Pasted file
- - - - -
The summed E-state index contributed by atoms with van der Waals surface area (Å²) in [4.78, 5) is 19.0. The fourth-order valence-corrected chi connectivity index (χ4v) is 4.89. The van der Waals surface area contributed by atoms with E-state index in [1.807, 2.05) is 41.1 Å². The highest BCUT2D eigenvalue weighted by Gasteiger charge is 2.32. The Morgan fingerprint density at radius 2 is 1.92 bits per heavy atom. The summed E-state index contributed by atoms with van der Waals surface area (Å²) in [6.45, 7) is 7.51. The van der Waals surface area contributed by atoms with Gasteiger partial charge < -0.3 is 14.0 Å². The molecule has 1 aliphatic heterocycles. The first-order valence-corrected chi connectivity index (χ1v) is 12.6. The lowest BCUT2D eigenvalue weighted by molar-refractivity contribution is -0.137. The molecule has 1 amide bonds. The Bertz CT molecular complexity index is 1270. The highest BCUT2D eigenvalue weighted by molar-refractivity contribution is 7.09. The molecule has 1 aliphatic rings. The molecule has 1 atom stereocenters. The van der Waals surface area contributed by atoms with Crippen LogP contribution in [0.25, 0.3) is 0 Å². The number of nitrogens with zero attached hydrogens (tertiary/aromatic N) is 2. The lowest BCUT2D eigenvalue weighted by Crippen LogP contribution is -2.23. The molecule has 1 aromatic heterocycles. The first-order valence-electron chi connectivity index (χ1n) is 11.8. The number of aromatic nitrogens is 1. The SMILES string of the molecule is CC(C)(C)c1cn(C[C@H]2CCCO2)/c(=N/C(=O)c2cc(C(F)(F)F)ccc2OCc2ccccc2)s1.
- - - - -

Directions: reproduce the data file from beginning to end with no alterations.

The summed E-state index contributed by atoms with van der Waals surface area (Å²) in [4.78, 5) is 19.0. The fourth-order valence-corrected chi connectivity index (χ4v) is 4.89. The van der Waals surface area contributed by atoms with E-state index in [1.807, 2.05) is 41.1 Å². The highest BCUT2D eigenvalue weighted by Gasteiger charge is 2.32. The Morgan fingerprint density at radius 2 is 1.92 bits per heavy atom. The summed E-state index contributed by atoms with van der Waals surface area (Å²) in [6.45, 7) is 7.51. The van der Waals surface area contributed by atoms with Gasteiger partial charge < -0.3 is 14.0 Å². The molecule has 1 aliphatic heterocycles. The first-order valence-corrected chi connectivity index (χ1v) is 12.6. The lowest BCUT2D eigenvalue weighted by molar-refractivity contribution is -0.137. The molecule has 1 amide bonds. The Bertz CT molecular complexity index is 1270. The highest BCUT2D eigenvalue weighted by molar-refractivity contribution is 7.09. The molecule has 1 aliphatic rings. The molecule has 1 atom stereocenters. The van der Waals surface area contributed by atoms with Crippen LogP contribution in [0.25, 0.3) is 0 Å². The number of nitrogens with zero attached hydrogens (tertiary/aromatic N) is 2. The lowest BCUT2D eigenvalue weighted by Crippen LogP contribution is -2.23. The molecule has 1 aromatic heterocycles. The first-order valence-electron chi connectivity index (χ1n) is 11.8. The number of aromatic nitrogens is 1. The SMILES string of the molecule is CC(C)(C)c1cn(C[C@H]2CCCO2)/c(=N/C(=O)c2cc(C(F)(F)F)ccc2OCc2ccccc2)s1.